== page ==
Indian Journalist Exposing Breach in Government Database Charged
An Indian government agency has filed a police complaint against a journalist who exposed a possible security breach in the country’s vast biometric database that contains the personal details of more than 1 billion citizens, raising fresh concerns about shrinking press freedom in India.
The complaint against journalist Rachna Khaira came after she wrote an article in the Tribune newspaper saying that reporters were able to buy access to addresses, emails and phone numbers of a billion citizens for about $8. For an extra $5, reporters purchased access to a software that allowed them to print unique identity cards, which enable people to access a host of government services such as free school meals and fuel subsidies.
Khaira’s investigation created an outcry in India, as it suggests that the data of 1 billion citizens may not be protected as well as the government had claimed. The breach, the article said, exposed almost every Indian citizen to identity fraud and intrusions of privacy.
The police complaint against Khaira is the latest in clashes between India’s government and media. India ranks 136 in the 2017 World Press Freedom Index, down three points from the previous year. Killings of prominent journalists such as Gauri Lankesh and Sudip Datta Bhowmik have sparked protests around the country.
Speaking to NDTV, Khaira said the revelations in her story were just the “tip of the iceberg.” She said, “We have almost completed our entire investigation. … We have got much more than what we have exposed so far and which we are going to bring up in the next few days.”
In response to Khaira’s story, the Unique Identification Authority (UIDAI), which oversees the biometric program, sent a letter to the Tribune’s editor saying, “It is the UIDAI’s position that there was absolutely no access to the biometric details (i.e., fingerprints and iris scans) of any individual whatsoever on the said UIDAI portal.” The letter then asked the newspaper’s editor to clarify wqhether the reporter had accessed fingerprint and iris data, and the number of people whose data the reporter had accessed for the story.
India’s minister of law, Ravi Shankar Prasad, however, suggested that the government did not support the Unique Identification Authority’s heavy-handed approach to the journalist’s investigation. In a tweet, Prasad wrote: “Govt. is fully committed to freedom of Press as well as to maintaining security & sanctity of #Aadhaar for India’s development. FIR is against unknown. I’ve suggested @UIDAI to request Tribune & it’s journalist to give all assistance to police in investigating real offenders.”(sic)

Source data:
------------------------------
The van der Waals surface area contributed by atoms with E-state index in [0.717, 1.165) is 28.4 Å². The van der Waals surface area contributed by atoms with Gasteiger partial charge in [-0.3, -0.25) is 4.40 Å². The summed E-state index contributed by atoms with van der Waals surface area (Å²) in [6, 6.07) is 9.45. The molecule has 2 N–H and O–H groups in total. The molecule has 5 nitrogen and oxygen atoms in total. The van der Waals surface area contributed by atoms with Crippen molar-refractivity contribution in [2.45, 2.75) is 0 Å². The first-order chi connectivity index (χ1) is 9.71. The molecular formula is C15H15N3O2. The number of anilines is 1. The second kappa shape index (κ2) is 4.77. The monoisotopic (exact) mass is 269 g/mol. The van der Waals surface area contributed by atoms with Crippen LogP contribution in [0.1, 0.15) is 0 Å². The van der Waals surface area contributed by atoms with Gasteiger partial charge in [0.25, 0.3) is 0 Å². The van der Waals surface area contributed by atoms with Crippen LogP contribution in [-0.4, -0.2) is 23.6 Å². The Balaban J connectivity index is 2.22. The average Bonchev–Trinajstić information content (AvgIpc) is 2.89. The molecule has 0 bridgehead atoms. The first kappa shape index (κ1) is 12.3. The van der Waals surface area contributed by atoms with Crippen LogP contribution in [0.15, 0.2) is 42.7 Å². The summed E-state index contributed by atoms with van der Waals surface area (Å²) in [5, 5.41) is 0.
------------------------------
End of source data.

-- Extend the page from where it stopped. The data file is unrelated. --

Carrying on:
And in a turnaround late Monday, local time, the Unique Identification Authority said it would work with the Tribune to identify wrongdoing.
“UIDAI is committed to the freedom of Press. We’re going to write to @thetribunechd & @rachnakhaira to give all assistance to investigate to nab the real culprits. We also appreciate if Tribune & its journalist have any constructive suggestion to offer.”
In light of the tweet, it was unclear whether the agency would continue with its police complaint against Khaira.
The governing Bharatiya Janata Party had earlier tweeted from its official account that Khaira’s report was “fake news.” In another tweet, it quoted tech titan Nandan Nilekani who created the biometric program known as Aadhaar, as saying: “The security concerns raised around Aadhaar are complete nonsense, figment of imagination and a deliberate attempt to create an alarmist talk.”
Prime Minister Narendra Modi’s government champions the biometric database as a way to tackle welfare fraud and corruption in India. In the past year, the Modi government has tried to make Aadhaar cards mandatory to access a number of essential public services but was held back by activists who filed cases against the government in the Supreme Court.
In the meantime, government officials have visited remote parts of the country to encourage people to sign up for the biometric database voluntarily. The efforts have worked – more than 1 billion Indian citizens have signed up. However, thousands are still not on the database.
India’s Editors Guild said in a statement that the Unique Identification Authority’s decision to pursue criminal action against the journalist was “unfair, unjustified and a direct attack on the freedom of the press.” In a statement, it said, “Instead of penalising the reporter, UIDAI should have ordered a thorough internal investigation into the alleged breach and made its findings public.”
Tribune Editor Harish Khare issued a statement saying, “Our story was in response to a very genuine concern among the citizens on a matter of great public interest.
“We regret very much that the authorities have misconceived an honest journalistic enterprise and have proceeded to institute criminal proceedings against the whistleblower.”
© 2018 The Washington Post